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Quiz time. Category: NBA Contenders. Question: Which team recently engaged its dapper coach in tortuous negotiations, then signed him to a big-dollar contract but made no promises extending beyond this season; re-signed a shooting guard who's a shoo-in for the Hall of Fame; and will count on a flaky but productive frontcourt player for emotional spark and big rebounds?

If you answered Chicago, you get only partial credit, because you, my friend, have overlooked Detroit. We can't really blame you, though. After blazing to a 42-14 start last season, the Pistons staggered home with a 12-14 record and fell to Atlanta in the first round of the playoffs. During the off-season the hot question was whether coach Doug Collins would be back. Collins has won 100 games in two seasons, the best such start by a coach in Pistons history, but after the playoff loss to the Hawks, speculation raged that the intense Collins would give up coaching—which he admitted was draining him—and perhaps return to broadcasting. In June, however, he agreed to continue as Pistons coach, signing a two-year contract that gives each party the option to end the relationship after this season.

Collins will have his nucleus of the past two years back. Small forward Grant Hill made a strong case for being the league's best all-around player last season, when he became the first man to average at least 20 points, nine rebounds and seven assists since Larry Bird in 1989-90. And in July the team re-signed Joe Dumars, guaranteeing that the aforementioned future Hall of Famer will be back for a 13th season. Dumars, 34, is no longer a 20-point-per-game player, but he remains productive, and Collins has no plans to trim his playing time. "Eventually we've got to be able to cut back on Joe's minutes, but I'm so trusting in him right now it's hard for me to get him off the floor," says Collins.

Rounding out the backcourt is Lindsey Hunter, who, though nominally the point guard, played far better after yielding much of the ball-handling burden to Dumars and Hill, both of whom averaged more than twice as many assists. Hunter does do a good job checking the opposing team's point, and he and Dumars make up arguably the best defensive backcourt in the game.

To shore up the front line and provide the rebounding, Detroit signed enigmatic center Brian Williams to a seven-year, $45 million deal, quite a fiscal improvement for a guy who made just over three grand a game this past spring as a late-season Bulls pickup. Williams had missed most of '96-97 with a knee injury that was aggravated, according to rumors, by his penchant for parachuting. "That came from my agent, who is now my ex-agent," Williams said of such talk. "I parachuted. So did George Bush."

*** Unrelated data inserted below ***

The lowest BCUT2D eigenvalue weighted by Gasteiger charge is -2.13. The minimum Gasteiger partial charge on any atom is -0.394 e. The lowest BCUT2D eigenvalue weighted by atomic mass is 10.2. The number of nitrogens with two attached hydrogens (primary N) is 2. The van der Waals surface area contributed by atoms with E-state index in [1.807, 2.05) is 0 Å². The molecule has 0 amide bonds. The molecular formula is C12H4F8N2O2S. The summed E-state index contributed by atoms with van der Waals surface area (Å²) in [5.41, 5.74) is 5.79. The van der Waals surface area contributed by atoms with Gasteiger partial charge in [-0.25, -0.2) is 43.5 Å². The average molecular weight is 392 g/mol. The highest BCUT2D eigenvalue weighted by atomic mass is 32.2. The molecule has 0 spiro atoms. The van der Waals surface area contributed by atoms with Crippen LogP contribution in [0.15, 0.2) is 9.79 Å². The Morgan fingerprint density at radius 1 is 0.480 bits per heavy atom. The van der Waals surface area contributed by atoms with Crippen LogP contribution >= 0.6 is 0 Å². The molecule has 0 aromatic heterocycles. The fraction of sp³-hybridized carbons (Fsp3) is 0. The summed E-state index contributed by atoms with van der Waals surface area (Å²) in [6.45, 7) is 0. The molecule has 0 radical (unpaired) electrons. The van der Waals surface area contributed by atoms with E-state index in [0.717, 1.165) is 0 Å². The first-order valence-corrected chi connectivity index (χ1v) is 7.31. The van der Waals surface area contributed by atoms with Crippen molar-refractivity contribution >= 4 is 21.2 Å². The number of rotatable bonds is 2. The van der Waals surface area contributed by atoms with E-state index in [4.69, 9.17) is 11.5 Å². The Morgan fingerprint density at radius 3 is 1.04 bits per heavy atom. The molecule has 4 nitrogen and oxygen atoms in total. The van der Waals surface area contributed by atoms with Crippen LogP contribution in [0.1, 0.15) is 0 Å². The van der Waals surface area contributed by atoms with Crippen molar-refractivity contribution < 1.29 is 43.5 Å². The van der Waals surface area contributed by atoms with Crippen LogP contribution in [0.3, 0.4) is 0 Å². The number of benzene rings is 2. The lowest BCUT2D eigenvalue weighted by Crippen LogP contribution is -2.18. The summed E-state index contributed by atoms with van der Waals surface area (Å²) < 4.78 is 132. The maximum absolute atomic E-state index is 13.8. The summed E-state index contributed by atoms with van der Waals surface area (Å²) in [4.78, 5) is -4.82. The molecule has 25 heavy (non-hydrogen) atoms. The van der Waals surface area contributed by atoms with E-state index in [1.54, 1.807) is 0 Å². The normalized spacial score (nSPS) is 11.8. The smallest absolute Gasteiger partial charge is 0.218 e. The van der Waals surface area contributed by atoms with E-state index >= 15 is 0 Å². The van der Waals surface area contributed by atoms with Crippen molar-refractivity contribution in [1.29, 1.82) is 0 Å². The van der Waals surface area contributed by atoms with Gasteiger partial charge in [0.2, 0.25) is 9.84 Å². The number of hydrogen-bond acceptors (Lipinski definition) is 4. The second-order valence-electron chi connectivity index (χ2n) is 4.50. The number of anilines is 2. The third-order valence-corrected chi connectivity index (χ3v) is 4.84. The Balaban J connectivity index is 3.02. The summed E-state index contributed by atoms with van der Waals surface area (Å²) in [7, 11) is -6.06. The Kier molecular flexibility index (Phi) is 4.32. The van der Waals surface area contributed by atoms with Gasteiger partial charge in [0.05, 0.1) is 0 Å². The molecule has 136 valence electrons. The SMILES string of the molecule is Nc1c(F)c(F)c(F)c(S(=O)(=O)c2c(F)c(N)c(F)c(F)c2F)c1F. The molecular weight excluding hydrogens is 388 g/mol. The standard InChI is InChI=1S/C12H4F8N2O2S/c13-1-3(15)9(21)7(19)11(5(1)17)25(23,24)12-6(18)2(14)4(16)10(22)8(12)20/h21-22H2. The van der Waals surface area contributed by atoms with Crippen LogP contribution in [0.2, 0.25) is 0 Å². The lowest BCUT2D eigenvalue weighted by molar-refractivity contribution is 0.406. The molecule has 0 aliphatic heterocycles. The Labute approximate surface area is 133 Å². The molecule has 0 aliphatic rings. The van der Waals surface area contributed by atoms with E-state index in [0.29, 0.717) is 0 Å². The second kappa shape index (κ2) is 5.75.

Williams will be spelled either by Don Reid—a tough guy in the mold of Rick Mahorn—or by Mahorn himself. Either way, opposing centers will take a beating: Reid committed a foul every 4.4 minutes last year, and when the 39-year-old Mahorn finally retires, his elbows ought to be put on permanent display in the Hall of Fame. Last year's part-time center, Theo Ratliff, will slide into the starting power forward spot, which opened up after Detroit sent Otis Thorpe—who had a much-publicized feud with Collins last year—to the Grizzlies for a future first-round draft pick.

The Pistons picked up a reclamation project in swingman Malik Sealy, who had been languishing with the Clippers and was only too happy to sign a one-year deal with a team that isn't, well, the Clippers. "It's good to be back in the NBA," he said when he met the Detroit media after signing.

Sealy's versatility will allow Collins to open up the Pistons' offense, which squeezed off fewer shots last year than any team except Cleveland. "I envision a small lineup sometimes of Lindsey, Joe, Malik, Grant and Brian on the floor together if we're not playing against an overpowering power forward," Collins says. "We'd have some speed and quickness, and you can do a lot of things with a lineup like that. What I'd like is a team that creates some more opportunities in the running game so we can get out and not have to work so hard to get scores."

Quiz time. Category: The '97-98 Season. Question: How will the Pistons' moves shake down in the won-lost column? Let's call on the intense-looking guy in the back. "I don't know," says Collins. "But it's a process. You get greedy. You get a piece and you say, 'Let's get another one.' You've just got to be patient."

For a coach who might not be back after the season, that won't be so easy.

—Mark Bechtel